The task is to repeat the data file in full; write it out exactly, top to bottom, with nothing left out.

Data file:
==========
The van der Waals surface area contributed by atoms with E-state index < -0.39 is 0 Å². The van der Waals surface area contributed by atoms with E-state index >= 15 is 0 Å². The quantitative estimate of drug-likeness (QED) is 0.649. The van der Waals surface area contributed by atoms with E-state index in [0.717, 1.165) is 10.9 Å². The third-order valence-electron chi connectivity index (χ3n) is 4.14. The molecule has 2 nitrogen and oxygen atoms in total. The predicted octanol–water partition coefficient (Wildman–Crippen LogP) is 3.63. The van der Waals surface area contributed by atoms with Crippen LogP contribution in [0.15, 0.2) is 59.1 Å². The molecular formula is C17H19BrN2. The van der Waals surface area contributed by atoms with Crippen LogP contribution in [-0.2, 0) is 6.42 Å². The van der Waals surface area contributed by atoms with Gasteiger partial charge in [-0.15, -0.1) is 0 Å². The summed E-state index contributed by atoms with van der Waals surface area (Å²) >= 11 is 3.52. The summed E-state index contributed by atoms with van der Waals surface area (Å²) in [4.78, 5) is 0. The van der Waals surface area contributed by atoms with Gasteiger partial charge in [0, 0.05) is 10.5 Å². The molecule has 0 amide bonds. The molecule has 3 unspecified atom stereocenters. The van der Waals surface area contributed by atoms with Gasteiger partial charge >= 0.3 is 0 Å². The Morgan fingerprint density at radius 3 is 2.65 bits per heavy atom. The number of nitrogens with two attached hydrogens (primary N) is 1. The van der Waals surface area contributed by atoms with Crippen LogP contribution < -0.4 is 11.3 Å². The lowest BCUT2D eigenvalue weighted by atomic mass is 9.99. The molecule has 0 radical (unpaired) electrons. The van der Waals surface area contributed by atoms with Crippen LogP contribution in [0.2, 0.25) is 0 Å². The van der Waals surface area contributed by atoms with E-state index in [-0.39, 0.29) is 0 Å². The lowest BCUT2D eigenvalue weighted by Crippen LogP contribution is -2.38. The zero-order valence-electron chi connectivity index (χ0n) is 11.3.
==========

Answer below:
The van der Waals surface area contributed by atoms with E-state index < -0.39 is 0 Å². The van der Waals surface area contributed by atoms with E-state index >= 15 is 0 Å². The quantitative estimate of drug-likeness (QED) is 0.649. The van der Waals surface area contributed by atoms with E-state index in [0.717, 1.165) is 10.9 Å². The third-order valence-electron chi connectivity index (χ3n) is 4.14. The molecule has 2 nitrogen and oxygen atoms in total. The predicted octanol–water partition coefficient (Wildman–Crippen LogP) is 3.63. The van der Waals surface area contributed by atoms with Crippen LogP contribution in [0.15, 0.2) is 59.1 Å². The molecular formula is C17H19BrN2. The van der Waals surface area contributed by atoms with Crippen LogP contribution in [-0.2, 0) is 6.42 Å². The van der Waals surface area contributed by atoms with Gasteiger partial charge in [-0.15, -0.1) is 0 Å². The summed E-state index contributed by atoms with van der Waals surface area (Å²) >= 11 is 3.52. The summed E-state index contributed by atoms with van der Waals surface area (Å²) in [4.78, 5) is 0. The van der Waals surface area contributed by atoms with Gasteiger partial charge in [0, 0.05) is 10.5 Å². The molecule has 0 amide bonds. The molecule has 3 unspecified atom stereocenters. The van der Waals surface area contributed by atoms with Gasteiger partial charge >= 0.3 is 0 Å². The Morgan fingerprint density at radius 3 is 2.65 bits per heavy atom. The number of nitrogens with two attached hydrogens (primary N) is 1. The van der Waals surface area contributed by atoms with Crippen LogP contribution < -0.4 is 11.3 Å². The lowest BCUT2D eigenvalue weighted by atomic mass is 9.99. The molecule has 0 radical (unpaired) electrons. The van der Waals surface area contributed by atoms with Crippen LogP contribution in [0.2, 0.25) is 0 Å². The van der Waals surface area contributed by atoms with E-state index in [-0.39, 0.29) is 0 Å². The lowest BCUT2D eigenvalue weighted by Crippen LogP contribution is -2.38. The zero-order valence-electron chi connectivity index (χ0n) is 11.3.